Taking the Inside-Out Perspective

Published in PSMG Magazine


In devising their marketing and business development strategies, firms tend to focus on being ‘client-led’ and ‘competitor-aware’. I term this an outside-in approach, founded in the belief that the organisation should configure itself to present the best possible fit with current and emerging opportunities whilst simultaneously nullifying competitive threats.

Whilst not incorrect, a competition-based approach only addresses part of the strategic challenge. Implicit in it is the belief that the firm is change-able; quickly learning (or acquiring) new skills or competencies and with the capacity to restructure both at pace and efficiently. However, experience tells us that these capabilities are rare. Consequently many firms are unable to “walk the talk” of their strategy narratives.

The organisational inertia and deep-rooted resistance to change that is commonly found means it is often more effective to forge strategy increasingly strongly in the context of existing resources, skills and competences. Finding ways of stretching these to meet new opportunities is both a more credible and faster route to higher returns on marketing activity. In other words, firms should seek build a competitive advantage by using what they already have to better effect rather than by inventing or building something new.

I believe that greater weight should be given to this resource-based view of strategy. In such an approach, the firm is seen as a collection of resources and capabilities (both tangible and intangible) which can be combined in different ways to provide new value to clients.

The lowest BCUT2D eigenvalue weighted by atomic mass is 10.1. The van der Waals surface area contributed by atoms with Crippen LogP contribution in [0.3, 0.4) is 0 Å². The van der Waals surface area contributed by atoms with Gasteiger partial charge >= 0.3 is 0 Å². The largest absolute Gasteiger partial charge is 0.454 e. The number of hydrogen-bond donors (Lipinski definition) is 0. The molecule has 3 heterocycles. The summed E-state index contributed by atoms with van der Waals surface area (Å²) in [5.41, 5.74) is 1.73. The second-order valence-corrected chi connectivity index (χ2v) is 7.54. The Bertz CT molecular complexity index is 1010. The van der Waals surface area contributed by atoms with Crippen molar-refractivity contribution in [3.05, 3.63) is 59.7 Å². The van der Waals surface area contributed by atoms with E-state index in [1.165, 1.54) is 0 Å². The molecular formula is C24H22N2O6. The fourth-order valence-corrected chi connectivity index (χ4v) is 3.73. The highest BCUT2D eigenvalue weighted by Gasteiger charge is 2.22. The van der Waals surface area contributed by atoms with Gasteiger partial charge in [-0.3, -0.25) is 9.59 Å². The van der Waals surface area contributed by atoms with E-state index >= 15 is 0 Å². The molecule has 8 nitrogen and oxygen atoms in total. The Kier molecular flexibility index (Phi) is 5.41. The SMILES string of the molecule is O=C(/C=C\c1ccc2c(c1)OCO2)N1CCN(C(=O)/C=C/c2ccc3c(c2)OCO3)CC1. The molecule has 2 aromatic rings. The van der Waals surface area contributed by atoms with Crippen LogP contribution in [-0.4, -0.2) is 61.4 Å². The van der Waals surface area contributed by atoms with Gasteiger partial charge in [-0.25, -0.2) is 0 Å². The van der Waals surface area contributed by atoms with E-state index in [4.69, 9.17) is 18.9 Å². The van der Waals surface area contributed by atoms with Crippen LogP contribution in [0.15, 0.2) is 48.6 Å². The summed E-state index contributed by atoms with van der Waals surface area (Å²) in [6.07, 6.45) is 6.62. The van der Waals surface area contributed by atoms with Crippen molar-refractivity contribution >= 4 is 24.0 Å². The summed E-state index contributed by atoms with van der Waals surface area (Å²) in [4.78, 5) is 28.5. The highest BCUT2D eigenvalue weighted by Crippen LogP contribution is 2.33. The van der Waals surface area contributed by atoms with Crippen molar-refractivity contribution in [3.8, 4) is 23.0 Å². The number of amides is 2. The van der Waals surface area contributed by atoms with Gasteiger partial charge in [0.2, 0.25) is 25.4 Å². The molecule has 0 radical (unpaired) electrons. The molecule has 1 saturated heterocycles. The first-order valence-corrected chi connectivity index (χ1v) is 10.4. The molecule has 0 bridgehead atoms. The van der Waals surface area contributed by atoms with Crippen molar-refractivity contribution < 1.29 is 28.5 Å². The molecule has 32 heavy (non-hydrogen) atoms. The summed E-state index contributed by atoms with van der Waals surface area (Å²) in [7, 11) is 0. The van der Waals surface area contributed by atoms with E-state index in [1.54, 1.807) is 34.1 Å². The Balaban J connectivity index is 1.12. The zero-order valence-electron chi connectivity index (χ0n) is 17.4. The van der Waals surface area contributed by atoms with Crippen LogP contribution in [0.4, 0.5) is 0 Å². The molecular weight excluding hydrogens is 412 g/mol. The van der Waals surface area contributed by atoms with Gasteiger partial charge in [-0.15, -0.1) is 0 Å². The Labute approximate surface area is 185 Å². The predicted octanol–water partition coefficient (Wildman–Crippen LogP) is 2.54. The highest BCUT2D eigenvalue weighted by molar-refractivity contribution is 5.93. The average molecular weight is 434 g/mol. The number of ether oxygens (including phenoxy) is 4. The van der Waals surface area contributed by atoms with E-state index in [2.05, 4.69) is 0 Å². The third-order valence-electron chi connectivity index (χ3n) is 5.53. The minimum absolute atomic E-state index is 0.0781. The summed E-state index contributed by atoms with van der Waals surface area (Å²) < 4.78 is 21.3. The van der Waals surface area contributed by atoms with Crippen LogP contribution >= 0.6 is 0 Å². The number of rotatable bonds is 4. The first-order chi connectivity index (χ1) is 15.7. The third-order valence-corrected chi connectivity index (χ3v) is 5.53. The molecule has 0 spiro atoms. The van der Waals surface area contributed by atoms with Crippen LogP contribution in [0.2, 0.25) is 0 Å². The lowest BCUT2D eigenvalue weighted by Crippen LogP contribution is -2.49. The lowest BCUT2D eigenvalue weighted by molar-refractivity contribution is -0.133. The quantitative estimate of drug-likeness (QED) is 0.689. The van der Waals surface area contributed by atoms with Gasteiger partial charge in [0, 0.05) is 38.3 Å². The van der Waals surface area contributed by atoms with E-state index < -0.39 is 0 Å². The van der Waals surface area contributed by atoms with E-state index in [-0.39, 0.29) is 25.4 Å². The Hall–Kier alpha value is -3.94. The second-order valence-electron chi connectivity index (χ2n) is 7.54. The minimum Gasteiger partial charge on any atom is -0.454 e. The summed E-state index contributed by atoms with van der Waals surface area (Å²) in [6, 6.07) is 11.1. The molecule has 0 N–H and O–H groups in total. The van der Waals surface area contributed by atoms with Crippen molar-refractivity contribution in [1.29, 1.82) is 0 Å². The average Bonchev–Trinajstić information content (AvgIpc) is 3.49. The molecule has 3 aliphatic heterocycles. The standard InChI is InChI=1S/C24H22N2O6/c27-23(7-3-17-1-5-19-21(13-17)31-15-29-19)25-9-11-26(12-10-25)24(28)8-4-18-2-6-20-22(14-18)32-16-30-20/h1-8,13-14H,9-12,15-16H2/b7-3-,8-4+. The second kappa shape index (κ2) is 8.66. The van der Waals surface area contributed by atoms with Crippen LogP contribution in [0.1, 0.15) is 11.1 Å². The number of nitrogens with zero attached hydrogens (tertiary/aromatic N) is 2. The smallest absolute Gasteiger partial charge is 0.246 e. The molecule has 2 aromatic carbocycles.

It is the way in which these internal factors are combined to create strategy which is emphasised in the resource-based view. A resource-based view is fundamentally inside-out, with the primary emphasis being on achieving the best possible configuration of existing resources and capabilities to create strategic advantage.

This approach is particularly relevant for many firms; traditional capital assets are of relatively minor importance and intellectual capital (whether technical or relational) provides the key source of strategic value. Many of these resources are tacit, built up over years and embedded in a firm’s culture, people and processes; consequently they are very difficult to imitate and not easily transferred, which is advantageous for those seeking to build competitive advantage.

However, not all of the firm’s resources will be of strategic significance as some will be common to all firms in the sector or will be very easy for others to acquire. Consequently, a clear view of the resources which deliver strategic value is needed.

Most crucially, a successful strategy is founded in how resources are combined. Consider a cookery metaphor, an appetising dish is not achieved simply by having the correct ingredients (i.e. resources) but by the chef, the precise recipe and the way in which they are combined in the cooking process (i.e. capabilities). Even chefs judged to be of comparable skill and experience will produce distinct dishes with the same ingredients.

The competitive and resource-based schools of strategy are not mutually exclusive but, when applied with insight, complementary and synergistic. A balanced approach, simultaneously outside-in and inside-out, holds the key to strategic success.

This article was published in September 2012 by the PSMG Magazine. To read the original article click here.

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